edged business issue.” (expressed by the giant Unilever at the
London business School)
We encourage organizations and investors to scrutinize our
project/corporation as an attractive option to their socially
Brazil: the biomass source
Biofuels – the emerging solution for
“ Only in the Sun Country occurs the magnificent encounter
of the solar irradiation with the water, which generates a
stunning energetic profusion in its soil. This energy is a
heritage inherent to the Brazilian people and so it should be
exploited and used to promote its social and economic
development.” Artur Augusto Alves
The ability to grow energy crops in addition to food crops could
transform agriculture more profoundly than any development since
the green revolution - helping to achieve the United Nations’
Millennium Development Goals
In modern economies, large scale poverty imposes an enormous
economic loss, wasting the talents and energies of hundreds of
millions of people , diverted from socially productive activities that
could create wealth for society to the struggle for mere survival.
should be at the
global level, at the
country level with
the private sector
and civil-society But the fundamental partnership, and
institutions ultimately the only one that counts, is with the
poor themselves. They have the talents, the
skills and the knowledge of their own
poor groups. environment.
Biofuels: A New Future for Rural Communities
One of the main benefits of biofuels is their potential to increase
farm incomes and strengthen rural economies. The World Bank
reports that biofuel industries require about 100 times more workers
per unit of energy produced than the fossil fuel industry.
In 2004, the Brazilian sugarcane sector was responsible for 1 million
jobs (direct)/4 million (indirect) corresponding to the production of
350 million tonnes of cane (UNICA, 2003 and Goldemberg, 2003).
The dispersed nature of agriculture makes it unlikely that biofuel
production will become as centralized as the oil industry.
In the focused region of the project (Jequitinhonha & Mucuri Valleys)
the access to modern forms of energy is limited or absent. An
orchastrated pool of competences involved in the biodiesel
production chain can help provide income and clean, accessible
energy that is vital for rural development and poverty alleviation.
energy & prosperity
Most poor households in developing
countries lack access to modern
fuels. They instead rely on traditional
biomass fuels like crop
waste,dung, and wood to meet their
basic energy needs.
When used with inefficient devices these
low-quality fuels often result in harmful
health and environmental impacts.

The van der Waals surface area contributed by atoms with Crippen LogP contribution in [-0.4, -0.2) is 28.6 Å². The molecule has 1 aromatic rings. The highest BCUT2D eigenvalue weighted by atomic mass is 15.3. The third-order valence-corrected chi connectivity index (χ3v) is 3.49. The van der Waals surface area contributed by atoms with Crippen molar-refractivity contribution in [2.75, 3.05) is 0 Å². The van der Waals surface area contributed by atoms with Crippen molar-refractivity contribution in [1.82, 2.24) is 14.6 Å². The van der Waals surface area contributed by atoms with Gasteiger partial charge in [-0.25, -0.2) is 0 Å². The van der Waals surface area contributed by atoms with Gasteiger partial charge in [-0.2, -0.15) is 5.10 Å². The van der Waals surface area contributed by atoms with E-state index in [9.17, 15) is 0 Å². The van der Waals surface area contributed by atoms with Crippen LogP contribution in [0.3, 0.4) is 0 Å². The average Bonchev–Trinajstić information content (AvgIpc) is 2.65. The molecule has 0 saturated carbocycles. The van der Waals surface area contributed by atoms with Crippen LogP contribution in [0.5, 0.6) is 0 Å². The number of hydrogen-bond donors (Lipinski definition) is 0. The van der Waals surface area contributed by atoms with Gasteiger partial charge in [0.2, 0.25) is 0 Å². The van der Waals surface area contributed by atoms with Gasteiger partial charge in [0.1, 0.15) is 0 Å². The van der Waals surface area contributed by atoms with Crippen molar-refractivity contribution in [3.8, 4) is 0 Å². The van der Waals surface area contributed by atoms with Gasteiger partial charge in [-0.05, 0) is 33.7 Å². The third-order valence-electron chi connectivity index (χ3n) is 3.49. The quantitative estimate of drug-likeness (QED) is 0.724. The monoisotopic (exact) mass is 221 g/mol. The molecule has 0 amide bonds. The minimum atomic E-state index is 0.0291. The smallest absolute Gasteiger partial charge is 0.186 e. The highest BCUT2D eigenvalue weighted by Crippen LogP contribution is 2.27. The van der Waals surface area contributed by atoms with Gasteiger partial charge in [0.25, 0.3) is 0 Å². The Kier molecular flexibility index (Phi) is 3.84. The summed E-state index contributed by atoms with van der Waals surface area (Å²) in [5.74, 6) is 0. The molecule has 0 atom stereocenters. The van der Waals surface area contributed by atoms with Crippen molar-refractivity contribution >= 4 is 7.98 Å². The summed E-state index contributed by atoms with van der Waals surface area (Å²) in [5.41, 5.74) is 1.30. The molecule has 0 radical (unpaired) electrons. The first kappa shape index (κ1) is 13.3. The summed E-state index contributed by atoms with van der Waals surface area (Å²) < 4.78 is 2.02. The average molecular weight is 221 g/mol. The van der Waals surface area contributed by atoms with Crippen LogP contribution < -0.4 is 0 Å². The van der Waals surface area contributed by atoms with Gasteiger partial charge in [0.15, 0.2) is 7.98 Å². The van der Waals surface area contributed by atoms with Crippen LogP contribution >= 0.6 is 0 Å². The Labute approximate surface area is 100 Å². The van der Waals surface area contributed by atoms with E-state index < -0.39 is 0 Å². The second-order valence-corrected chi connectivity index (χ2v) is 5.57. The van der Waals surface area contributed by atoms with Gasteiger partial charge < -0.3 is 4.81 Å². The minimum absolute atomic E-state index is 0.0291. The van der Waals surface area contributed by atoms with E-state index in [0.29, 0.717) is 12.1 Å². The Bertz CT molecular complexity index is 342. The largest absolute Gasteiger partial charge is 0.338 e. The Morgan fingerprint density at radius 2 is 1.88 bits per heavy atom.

The order of fuels on the energy ladder
corresponds to their efficiency and
‘cleanliness’ at end use.
Climbing the energy ladder towards more
modern fuels, therefore, is a challenge
Although modern fuels tend to be more
most poor people in developing countries
costly, they do provide people with far
must face in order to improve their
greater opportunities for income
overall standard of living.
Source: REN 21/2006
electricity x fuels
Electricity and fuels can produce different energy services.
Electricity is essential for modern communications, supporting modern
industry and the provision of public services.
Fuels, on the other hand, are essential for all households. Unless basic fuel
needs are met, electricity is a luxury item few can afford.
As such, the importance of electricity versus fuels varies based on the
different needs of the poor and the economic and social circumstances that
enable their use. Sensitivity to the differential impact that electricity can
have on the poor is crucial to planning and prioritizing energy-related
programs and projects.
Bio-oils and bio-diesel are supportive to the generation of cheaper
mechanical and electrical energy, besides powering water pumps for
irrigation and human consumption (enhancing potentially the
production of feed-stock seeds.
Source: REN 21/2006
energy link to overall human development
There is an empirical
basis to the relationship
between access to
modern energy and
Energy is strongly linked
to human development.
No country in modern
times has substantially
reduced poverty without
a massive increase in its
use of energy and/or a
shift to efficient energy
Source: REN 21/2006
Our local partners
The poor have to be recognized as individuals with rights and as potential
agents of change who can themselves play an increasing role.
In determining social and economic outcomes poor groups should not be
seen merely as a burden on society. Rather, the poor, especially women, are
hard working and often effective microentrepreneurs.
Our local partners
The development model is based on the working